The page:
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Problems don’t solve themselves
by Cortney Maddock
Feb 28, 2011 | 846 views | 0 0 comments | 5 5 recommendations | email to a friend | print
By Woodrow
By Woodrow
About a month ago, I received an e-mail from the Clark County School District asking me to provide a reference for a friend who had applied for a job as a substitute teacher. In speaking with my friend, her goal was admirable: make change in a student’s life.

My friend Andrea had an interview that was less than 20 minutes long and then was asked to obtain references. When she thought the entire process was completed — all I’s dotted and T’s crossed — she heard nothing back, even though she had been told in the interview that Clark County desperately needed substitute teachers.

While Andrea is trying to kick-start a teaching career in Las Vegas, in Washoe County I am lucky enough to see the rewards of a good teacher on her students. My friend teaches English at Hug High School and while there are days that are tough, Christina frequently comments that the rewards outweigh the rough times. She has seen students who work multiple jobs, as well as their parents, be rewarded by college acceptance letters. She also has seen students who have nothing study after school while eating a district-provided dinner.

When out in the community, a chorus of voices often will shout Christina’s name and greet her with smiles and stories of their weekend plans, family gatherings or social endeavors. She has become more than a teacher, she is a mentor, a confidant and a guiding light for her students. For some, she is a family member — someone who supports them when life is difficult, congratulates them when life is rewarding and is there to talk when they need a friend.

On today’s page, fellow columnist Larry Wilson makes the argument that defunct family situations created by the gaming and tourism industries have resulted in the poor educations statistics that plague Nevada. I don’t agree with the former educator. Wilson argues that Nevada’s gaming and tourism rip families apart, leaving kids to struggle with home life, which in turn affects their education.

Wilson said a proper parent should work 8 a.m. to 5 p.m. Monday through Friday and have weekends off with their children. While Wilson might live in a fantasy land, I think many readers will realize that this ideal is no longer applicable to modern American lives.

The low-wage, long-hour casino jobs Wilson refers to as being the employers of parents whose children become a statistic in Washoe County might be the only job those parents have access to. I would challenge Wilson to find a job in this struggling economy; even with his skill set and education, I doubt he would find something paying more than minimum wage.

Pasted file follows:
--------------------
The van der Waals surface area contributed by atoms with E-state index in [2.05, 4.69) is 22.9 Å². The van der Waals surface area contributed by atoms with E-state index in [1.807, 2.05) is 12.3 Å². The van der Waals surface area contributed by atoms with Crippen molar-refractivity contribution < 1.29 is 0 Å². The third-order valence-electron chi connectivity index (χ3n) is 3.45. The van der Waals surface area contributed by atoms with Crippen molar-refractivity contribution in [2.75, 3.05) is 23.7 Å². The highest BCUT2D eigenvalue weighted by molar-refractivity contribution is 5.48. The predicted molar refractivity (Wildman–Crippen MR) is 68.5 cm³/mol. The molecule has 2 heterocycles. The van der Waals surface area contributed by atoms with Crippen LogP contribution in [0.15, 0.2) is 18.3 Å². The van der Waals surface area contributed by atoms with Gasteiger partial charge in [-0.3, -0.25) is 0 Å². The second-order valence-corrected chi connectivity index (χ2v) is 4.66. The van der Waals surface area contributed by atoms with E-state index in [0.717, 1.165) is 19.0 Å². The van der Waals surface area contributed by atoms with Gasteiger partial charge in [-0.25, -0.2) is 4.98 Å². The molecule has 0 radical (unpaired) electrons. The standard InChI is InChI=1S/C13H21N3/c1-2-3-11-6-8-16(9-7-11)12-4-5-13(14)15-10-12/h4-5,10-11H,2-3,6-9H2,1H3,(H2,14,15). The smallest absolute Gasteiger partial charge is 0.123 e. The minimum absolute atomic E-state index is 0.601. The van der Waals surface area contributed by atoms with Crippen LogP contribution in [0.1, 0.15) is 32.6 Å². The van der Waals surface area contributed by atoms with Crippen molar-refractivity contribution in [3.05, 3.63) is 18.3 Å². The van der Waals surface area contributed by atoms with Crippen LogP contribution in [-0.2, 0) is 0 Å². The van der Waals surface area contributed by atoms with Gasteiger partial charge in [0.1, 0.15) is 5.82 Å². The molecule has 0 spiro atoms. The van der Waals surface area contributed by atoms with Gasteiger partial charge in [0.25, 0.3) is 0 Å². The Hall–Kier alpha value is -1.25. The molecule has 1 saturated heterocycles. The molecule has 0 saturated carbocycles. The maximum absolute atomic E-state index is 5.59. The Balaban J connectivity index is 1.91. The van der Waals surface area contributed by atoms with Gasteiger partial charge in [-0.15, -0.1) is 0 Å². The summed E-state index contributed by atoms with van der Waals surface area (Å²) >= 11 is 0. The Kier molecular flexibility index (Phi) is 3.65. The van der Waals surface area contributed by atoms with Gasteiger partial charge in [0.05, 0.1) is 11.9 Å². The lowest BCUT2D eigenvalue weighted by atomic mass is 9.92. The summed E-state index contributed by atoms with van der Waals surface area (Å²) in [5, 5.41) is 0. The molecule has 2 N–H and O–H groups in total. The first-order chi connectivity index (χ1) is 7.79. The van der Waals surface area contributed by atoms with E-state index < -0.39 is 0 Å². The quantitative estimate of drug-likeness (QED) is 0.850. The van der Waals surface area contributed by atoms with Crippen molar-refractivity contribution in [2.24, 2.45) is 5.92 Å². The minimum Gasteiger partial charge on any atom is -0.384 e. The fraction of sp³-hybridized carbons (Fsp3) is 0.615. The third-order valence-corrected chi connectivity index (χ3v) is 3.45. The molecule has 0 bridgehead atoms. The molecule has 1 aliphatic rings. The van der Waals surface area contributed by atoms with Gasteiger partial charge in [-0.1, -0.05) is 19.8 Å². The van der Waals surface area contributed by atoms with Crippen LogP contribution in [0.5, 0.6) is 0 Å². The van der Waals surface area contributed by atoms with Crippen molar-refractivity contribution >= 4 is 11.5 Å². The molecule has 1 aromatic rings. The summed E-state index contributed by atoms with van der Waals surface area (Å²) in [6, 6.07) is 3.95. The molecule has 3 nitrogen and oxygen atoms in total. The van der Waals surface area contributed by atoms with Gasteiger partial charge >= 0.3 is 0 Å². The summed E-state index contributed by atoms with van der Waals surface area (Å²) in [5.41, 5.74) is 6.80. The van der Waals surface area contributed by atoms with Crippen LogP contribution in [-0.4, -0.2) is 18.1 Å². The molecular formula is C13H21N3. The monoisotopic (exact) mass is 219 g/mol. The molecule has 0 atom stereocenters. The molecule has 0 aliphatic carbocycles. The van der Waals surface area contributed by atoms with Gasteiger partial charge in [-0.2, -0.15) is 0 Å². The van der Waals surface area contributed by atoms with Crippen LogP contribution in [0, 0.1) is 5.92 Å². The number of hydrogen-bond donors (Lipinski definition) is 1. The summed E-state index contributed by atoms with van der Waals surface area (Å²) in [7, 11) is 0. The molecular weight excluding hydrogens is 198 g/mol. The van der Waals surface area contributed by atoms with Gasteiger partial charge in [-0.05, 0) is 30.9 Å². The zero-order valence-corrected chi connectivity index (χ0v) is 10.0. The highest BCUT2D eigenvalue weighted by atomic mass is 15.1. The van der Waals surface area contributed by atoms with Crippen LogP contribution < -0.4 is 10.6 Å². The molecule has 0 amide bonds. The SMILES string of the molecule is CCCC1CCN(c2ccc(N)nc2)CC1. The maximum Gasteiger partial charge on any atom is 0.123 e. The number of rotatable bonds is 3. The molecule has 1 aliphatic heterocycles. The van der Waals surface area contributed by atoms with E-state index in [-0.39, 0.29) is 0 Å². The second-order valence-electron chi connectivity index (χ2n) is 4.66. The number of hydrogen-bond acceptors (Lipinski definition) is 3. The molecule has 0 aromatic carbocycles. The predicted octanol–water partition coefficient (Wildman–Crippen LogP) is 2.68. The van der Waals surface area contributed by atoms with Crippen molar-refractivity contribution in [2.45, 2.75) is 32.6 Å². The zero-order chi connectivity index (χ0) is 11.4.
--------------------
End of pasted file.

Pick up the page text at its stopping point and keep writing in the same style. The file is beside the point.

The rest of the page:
While swing-shift hours might not sound appealing to Wilson, who worked an ideal schedule from what I can gather, some families might enjoy the flexibility it creates in finding affordable childcare. What if mom is home with the kids from 7 a.m. to 6 p.m. and dad is home from 5 p.m. to 8 a.m.? The children will always have a parent present, someone to help them with homework, cook meals, bandage skinned knees and read bedtime stories.

It might not be ideal for a parent to be working in the wee hours of the morning, but that doesn’t mean they don’t love apple pie, time with mom and the American flag.

Wilson’s argument that Nevada’s more family-friendly neighboring states had better education standards is a defunct argument, as well. According to a count done by Education Week in 2010 looking at graduation rates between 1997 and 2007, Nevada fell from 65.7 to 41.8. Not a pleasant stat, sure, but California went from 67.4 to 62.7 percent, Utah went from 79 to 77.1 percent, New Mexico went from 56.3 to 54.9 percent and Idaho maintained its rate at 73 percent. The national gradation rate average is 68.8 percent.

I will agree that Nevada’s educational needs usually seem to take a back seat to other issues that plague the state, including addiction, teen pregnancy, suicide rates, foreclosures, bankruptcies and budget woes.

If we’re concerned about the future of Nevada’s youth, I don’t think we need to cry foul against the casinos — especially since more room tax revenue from Clark County, Reno and unincorporated parts of Washoe County is set to help improve K-12 education effective in July. Thank you tourists for a glimmer of hope.

In reality, we need to rally against state budget cuts, even though it is the federal government’s current proposal to limit Pell Grant funding that will cripple college campuses across the country.

In recent weeks, Gov. Brian Sandoval has unapologetically told educators and school district officials across the state to brace for deep slashes in their students’ funding. In the governor’s budget, he is proposing cutting an average of 5.2 percent per pupil, which would axe more than $200 per student.

Sure, it’s been a while since I attended public school in Nevada, but I still remember sharing books, buying my own supplies and contributing to the “classroom needs” items that were sent home in a list to my parents. I can only imagine how much $200 per student would supply to struggling classroom, especially to the students Christina teaches at Hug High School. After all, some of those students don’t have enough food in their home refrigerators to eat dinner, much less contribute to an ever-growing classroom needs supply list.

Cortney Maddock is a reporter for the Sparks Tribune. She can be reached at
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